The Tigray crisis and western aversion to sanction

“There is nowhere on earth where the health of millions is more under threat than in Tigray. Just as we continue to call on Russia to make peace in Ukraine, so we continue to call on Ethiopia and Eritrea to end the blockade – the siege – and allow safe access for humanitarian supplies and workers to save lives.”[1]

Ethiopia is a highly diverse country, made up of more than 80 different ethnic groups. Because of this, the country applies a form of ethnic federalism.  In principle, Ethiopia´s ethnic federal system assigns significant authority to ethnic communities in each of the regional states and two city administrations. However, the 1995 constitution of the country is imprecise about the division of powers and each ethnic community ́s right to self-determination. There seems to have been a contradiction between the political settlement of 1991, which constituted a form of ethnic federalism, and the late Prime Minister Meles Zenawi ́s drive to centralize a developmental state. As a result of this, long-simmering ethnic grievances have been compacted about a range of issues ranging from the proper balance of power between center and regional states to reforming a state-dominated economy.[2]

The Tigray People’s Liberation Front (T.P.L.F) was founded in the mid 1970s as a small militia of Tigrayans, fighting against Ethiopia´s military dictatorship. The country’s two biggest ethnic groups, the Amhara and the Oromo, make up more than 60 percent of the population, while the Tigrayans, the third largest group, only make up 6-7 percent. This led to the group being marginalized by the central government for a long time. In 1991 the rebel alliance became Ethiopia’s ruling coalition and Meles Zenawi, head of the T.P.LF., led Ethiopia from 1991 until his death in 2012. In this period Ethiopia emerged as a stable country in a stormy region and enjoyed economic growth. However, there are reports of the government systematically repressing political opponents and curtailing free speech. As a result of anti-government protests in 2016, Abiy Ahmed became prime minister in 2018. Although Ahmed was awarded with a Nobel Peace Prize in 2019 for his work to achieve peace and international cooperation, his government has been said to have purged Tigrayans officials by removing them from security services or charging them with corruption or human rights abuses. Because of this the Tigrayans refused to join Ahmed’s new party, but still controlled the Tigray regional government in agreement with the country’s ethnic federal system. The following war led to the federal government stripping the T.P.LF. of its status as a legal party and labelling it as a terrorist organization.[3]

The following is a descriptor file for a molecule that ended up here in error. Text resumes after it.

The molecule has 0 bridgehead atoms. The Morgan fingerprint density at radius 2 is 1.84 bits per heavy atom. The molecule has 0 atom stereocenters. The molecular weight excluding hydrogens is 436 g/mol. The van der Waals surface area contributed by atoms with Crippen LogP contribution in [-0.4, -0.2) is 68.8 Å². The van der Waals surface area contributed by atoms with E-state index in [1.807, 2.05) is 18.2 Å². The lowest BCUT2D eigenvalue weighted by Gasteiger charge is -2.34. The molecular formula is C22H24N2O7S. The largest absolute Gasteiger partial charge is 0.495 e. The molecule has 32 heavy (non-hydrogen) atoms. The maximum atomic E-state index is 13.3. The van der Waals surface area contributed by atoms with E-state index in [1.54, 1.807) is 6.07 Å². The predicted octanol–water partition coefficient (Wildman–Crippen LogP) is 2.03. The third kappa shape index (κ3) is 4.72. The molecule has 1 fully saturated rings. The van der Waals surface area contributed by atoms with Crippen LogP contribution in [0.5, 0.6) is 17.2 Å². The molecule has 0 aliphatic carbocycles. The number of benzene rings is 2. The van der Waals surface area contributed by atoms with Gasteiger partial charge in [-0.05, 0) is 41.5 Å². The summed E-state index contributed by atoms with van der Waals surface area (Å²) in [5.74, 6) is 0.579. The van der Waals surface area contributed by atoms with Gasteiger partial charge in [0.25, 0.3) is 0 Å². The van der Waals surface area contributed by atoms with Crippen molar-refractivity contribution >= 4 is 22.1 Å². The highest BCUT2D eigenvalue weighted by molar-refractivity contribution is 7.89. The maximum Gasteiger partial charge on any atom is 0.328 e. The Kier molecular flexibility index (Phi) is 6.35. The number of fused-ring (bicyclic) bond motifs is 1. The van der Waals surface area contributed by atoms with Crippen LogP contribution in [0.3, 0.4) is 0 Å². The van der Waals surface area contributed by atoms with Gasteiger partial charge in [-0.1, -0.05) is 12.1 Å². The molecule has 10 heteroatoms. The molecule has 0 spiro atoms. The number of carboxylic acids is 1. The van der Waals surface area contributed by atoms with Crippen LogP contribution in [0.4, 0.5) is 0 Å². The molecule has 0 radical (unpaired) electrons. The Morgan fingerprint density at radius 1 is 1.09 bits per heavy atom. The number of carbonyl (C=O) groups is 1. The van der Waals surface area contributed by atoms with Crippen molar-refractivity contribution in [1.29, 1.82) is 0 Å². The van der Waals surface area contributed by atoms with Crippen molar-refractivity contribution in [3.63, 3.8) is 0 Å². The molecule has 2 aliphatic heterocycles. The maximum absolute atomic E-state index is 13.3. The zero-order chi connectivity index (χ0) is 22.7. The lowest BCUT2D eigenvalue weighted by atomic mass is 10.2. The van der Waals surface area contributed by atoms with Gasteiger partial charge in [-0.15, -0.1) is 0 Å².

In April of 2022, Amnesty International and Human Rights Watch released a 240 page long report on the crimes against humanity and ethnic cleansing in Ethiopia ́s western Tigray zone. The report is based on 427 interviews and other research conducted over a period of seventeen months and includes allegations of extrajudicial executions, rape and other acts of sexual violence, the widespread pillage of crops and livestock,  as well as looting and occupation of Tigrayan homes at the hand of the Amhara Security Forces. Tigrayans have also faced mass arrest and prolonged arbitrary detentions in formal and informal detention sites where detainees were killed, tortured, and ill-treated. The situation is worsened by the fact that regional authorities have imposed discriminatory rules that deny Tigrayans basic services and access to humanitarian aid, in addition to measures that seem designed to suppress their rights and presence in the area. This includes ethnic-based slurs that target the Tigrayan identity and banning them from speaking their language, Tigrinya.[4]